It is stunning how years of work can be reduced to a 30 minutes conversation. And then reincarnated 30 seconds later.
* * *
The four hours prior to meeting the Alumni were much like what I put myself through before a date. I tortured myself over what to wear. I don’t want to wear a suit, it is too buttoned up – but it does say I am serious. I don’t want to wear jeans – seems to casual, to familiar and this woman barely knows me (she did allow me into her home, but still). I end up selecting black pants, black pumps, a white tee-shirt (dressy) and a green sweater – this color combination is my home run.
Then I hopped on a train, dashed across to the island to midtown and arrived a little earlier than our appointment. Unlike a date I need to show id and damn near be fingerprinted in order to gain access to the upper floors of the building, but alas I was seated in a waiting area. And unlike a date, today I was nervous.
Luckily when I was led into the Alumni’s office she remembered me and was gracious, as she welcomed me. A few minutes later a young woman came into the office. “Desi Girl, this is an Associate in our firm. I asked her to join us – to give you a better perspective on your options,” Alumni says. “Great, I appreciate this,” I reply. “So, tell us your story,” Alumni says. “Of course, I brought some samples of my writing, various sections of my story,” I share and distribute the copies I prepared for our meeting.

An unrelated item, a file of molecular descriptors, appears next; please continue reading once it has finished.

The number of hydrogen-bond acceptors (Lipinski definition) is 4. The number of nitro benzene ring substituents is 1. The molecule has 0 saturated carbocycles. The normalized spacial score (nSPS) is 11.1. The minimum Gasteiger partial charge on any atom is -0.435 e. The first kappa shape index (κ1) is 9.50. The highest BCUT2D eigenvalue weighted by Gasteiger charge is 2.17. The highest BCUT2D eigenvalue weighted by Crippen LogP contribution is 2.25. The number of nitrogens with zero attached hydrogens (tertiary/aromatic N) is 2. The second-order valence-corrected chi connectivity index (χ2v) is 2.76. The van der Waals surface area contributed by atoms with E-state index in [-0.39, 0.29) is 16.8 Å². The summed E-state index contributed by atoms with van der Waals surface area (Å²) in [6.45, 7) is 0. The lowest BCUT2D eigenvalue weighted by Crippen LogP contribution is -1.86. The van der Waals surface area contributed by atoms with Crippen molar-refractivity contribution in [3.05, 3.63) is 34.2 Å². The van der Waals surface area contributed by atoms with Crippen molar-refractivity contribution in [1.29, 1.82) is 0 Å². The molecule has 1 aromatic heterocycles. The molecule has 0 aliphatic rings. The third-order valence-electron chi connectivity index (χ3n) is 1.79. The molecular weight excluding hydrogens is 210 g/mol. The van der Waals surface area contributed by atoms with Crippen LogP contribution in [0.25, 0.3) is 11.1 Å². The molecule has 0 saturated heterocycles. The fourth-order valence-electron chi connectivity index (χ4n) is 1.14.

“Is it fiction?” Associate asks. “Yes,” I reply. Associate and Alumni exchange glances and then Alumni says, “So pitch us your idea.” So I do, I talk for about 10 minutes, making sure to enunciate and talk slowly. I had practiced what I was going to say several times in the mirror after I wrote and re-wrote the talking points. When I finish, pleased with my performance, I sit up, just a little taller.
They nod and Alumni turns to her computer. “Have you heard of Media Bistro?” she asks. I had, so I nod. She turns back to me and solemnly says, “I have to be honest, the fiction market, the chick lit fiction market is over saturated – with substandard writing and storytelling – that you are going to have to be the most amazing writer ever to get your story published. I don’t mean to be hurtful, just honest,” Alumni says. “I appreciate the candid advice,” I reply. Associate and Alumni again exchange glances.
“Do you know what I find most interesting about you? The fact that you grew up Indian in Minnesota – what was that like?” she asks. “Cold and snowy,” I reply. “I’ll bet,” she replies. “What else?” she asks. “I had a unibrow, hairy monkey arms, sideburns and homemade clothes. And I made good grades, so I was destined to be unpopular and un-dateable,” I reply. Alumni leans forward, “write about that. Write about what you know. I am more interested in that than I am in an Indian Joy Luck Club novel filled with overly educated Indian women living in Scarsdale. Are you sarcastic and self-deprecating?” she asks. Am I? Hell yea! “Good, then tap into your voice and tell me your story. And take some classes while you are at it. Let me send you some links."